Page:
Planet football: The Mourinho delusion.
Normally, that would have been as far as it went. Mourinho, like Alex Ferguson before him, is a master of blaming everything other than his team or indeed himself when his charges fail to win. Ferguson was at least on occasion magnanimous in defeat, notably when Barcelona outplayed United in the 2011 Champions League final.
Such concessions come much harder for Mourinho, a stance that often rubs off on his players. Mourinho is a natural cynic, making things up as he goes along, and is unashamed of resorting to tactics that are at best unsporting and at worst on the very edge of cheating. While there is nothing intrinsically wrong with "parking the bus", a phrase Mourinho himself coined, i.e. putting 9 or all 10 outfield players behind the ball and aiming for a 0-0 draw, as the other team in such circumstances should almost always be able to carve out one decent opportunity during the 90 minutes, it's something else to tell your side to make the most of every challenge and try to get opposition players sent off, the apogee of which was reached in last season's clash with Paris St. Germain. Despite having Zlatan Ibrahimovic red carded midway through the first half, PSG persevered with 10 men and won on away goals after equalising on the night in the second period of extra time. Arguably, Chelsea's reputation for theatrics, especially from Diego Costa, has started to count against the team: a number of fouls on Costa last season which should have resulted in penalties were waved away. Not that this has altered Mourinho's thinking. Rather, he chose instead to accuse referees and the league of having a "vendetta" against his club, which at the same time deflected attention away from his underperforming players.
Carneiro's real offence it seems was to acknowledge the people who had taken to her Facebook page offering support. As Marina Hyde says, perhaps her response was slightly grand, thanking the "general public" for their response. Nonetheless, this simple gesture is apparently what led Mourinho, supported it seems by the rest of the hierarchy at Chelsea, to demote both Carneiro and Fearn to junior positions at club. Mourinho at his press conference on Friday read out a statement to the effect that both could yet return to being on the bench at games, but they would certainly not be there for the game on Sunday. Accordingly, when the two replacement medics were called on in yesterday's 3-0 defeat to Manchester City, the home fans cheered and chanted "you're getting sacked in the morning". Mourinho's response to the utterly deserved defeat, which if anything should have been more emphatic? "A fake result", and his team was the better side in the second half.
Mourinho can of course think and claim whatever he likes. His responses to the opening three games of the season have all though been either delusional or to deflect attention. The defeat to Arsenal in the Community Shield (disclaimer: I support Arsenal) was down to the opposition abandoning their philosophy, playing on the counter-attack, as though he has the right to lecture anyone else about using such tactics. The draw with Swansea, as well as leading to the ridiculous and dictatorial treatment of Carneiro and Fearn, also saw him "refusing" to comment on a penalty incident once again involving Costa, the refusal intended to be nothing of the kind.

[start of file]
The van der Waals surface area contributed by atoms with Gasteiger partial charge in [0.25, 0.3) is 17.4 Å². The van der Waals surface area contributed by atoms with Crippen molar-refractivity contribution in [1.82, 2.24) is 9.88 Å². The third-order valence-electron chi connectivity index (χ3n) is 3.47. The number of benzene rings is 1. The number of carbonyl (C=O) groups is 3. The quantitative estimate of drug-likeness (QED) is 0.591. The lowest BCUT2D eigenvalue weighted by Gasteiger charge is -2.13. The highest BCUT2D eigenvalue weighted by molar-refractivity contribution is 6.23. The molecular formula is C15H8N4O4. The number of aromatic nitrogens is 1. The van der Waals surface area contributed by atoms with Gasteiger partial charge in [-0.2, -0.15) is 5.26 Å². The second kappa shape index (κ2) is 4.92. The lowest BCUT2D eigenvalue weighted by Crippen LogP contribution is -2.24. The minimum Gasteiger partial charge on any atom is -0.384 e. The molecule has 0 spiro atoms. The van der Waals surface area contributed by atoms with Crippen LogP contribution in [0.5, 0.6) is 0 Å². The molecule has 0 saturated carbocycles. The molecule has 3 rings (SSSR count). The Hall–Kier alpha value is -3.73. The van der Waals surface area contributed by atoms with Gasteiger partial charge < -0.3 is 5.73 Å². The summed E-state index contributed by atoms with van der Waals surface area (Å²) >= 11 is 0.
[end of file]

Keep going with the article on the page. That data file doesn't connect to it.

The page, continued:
Other managers would not be allowed to get away with such behaviour, or at least not without widespread mocking and criticism in the media at large. Leicester's Nigel Pearson was on a number of occasions last season brought to account for overly aggressive treatment of journalists, players and fans, and he had the decency to admit he had gone too far and apologised following his "ostrich" rant at Ian Baker. That Pearson despite succeeding in keeping Leicester up left the club in the summer, with journalists after the apology asking if he was a bully and paranoid, is probably instructive. Any sign of weakness from a manager is swiftly leapt upon, and when three unfavourable results in a row for a "top" club is inevitably deemed to be a crisis, deflecting the blame onto others rather than one's self is almost always going to be the first rather than last resort.
The chances of Mourinho ever being labelled a bully are remote, just as Alex Ferguson was almost never called on his similar behaviour. As long as a manager succeeds, is seen to be succeeding, or alternatively/at the same time provides journalists with good copy, it's in the media's interests not to rock the boat, not least when clubs are increasingly treating anyone who has as much as a critical word to say about them incredibly spitefully. There have been almost as many articles written down the years on the "mind games" between managers as there have on the matches themselves. This refusal to at the same time as acknowledging the genius of the likes of Mourinho and Ferguson to make clear their antics are self-defeating and also damaging to the game as a whole is what leads to Mourinho and Chelsea getting away with the sheer pettiness of the all but sacking of Carniero and Fearn.
When Alan Shearer, the game's idiot's idiot, says that if Mourinho was the manager of any of last season's top four they would win the league, it's an invitation for Mourinho to imagine himself bigger than the game, to grant him carte blanche, to do as he pleases. No one is bigger than the game. Nor should a player be denied medical treatment because a manager deems a win to be more important, let alone those doctors then have their jobs threatened for doing what was asked of them by the only person in the position to make that call.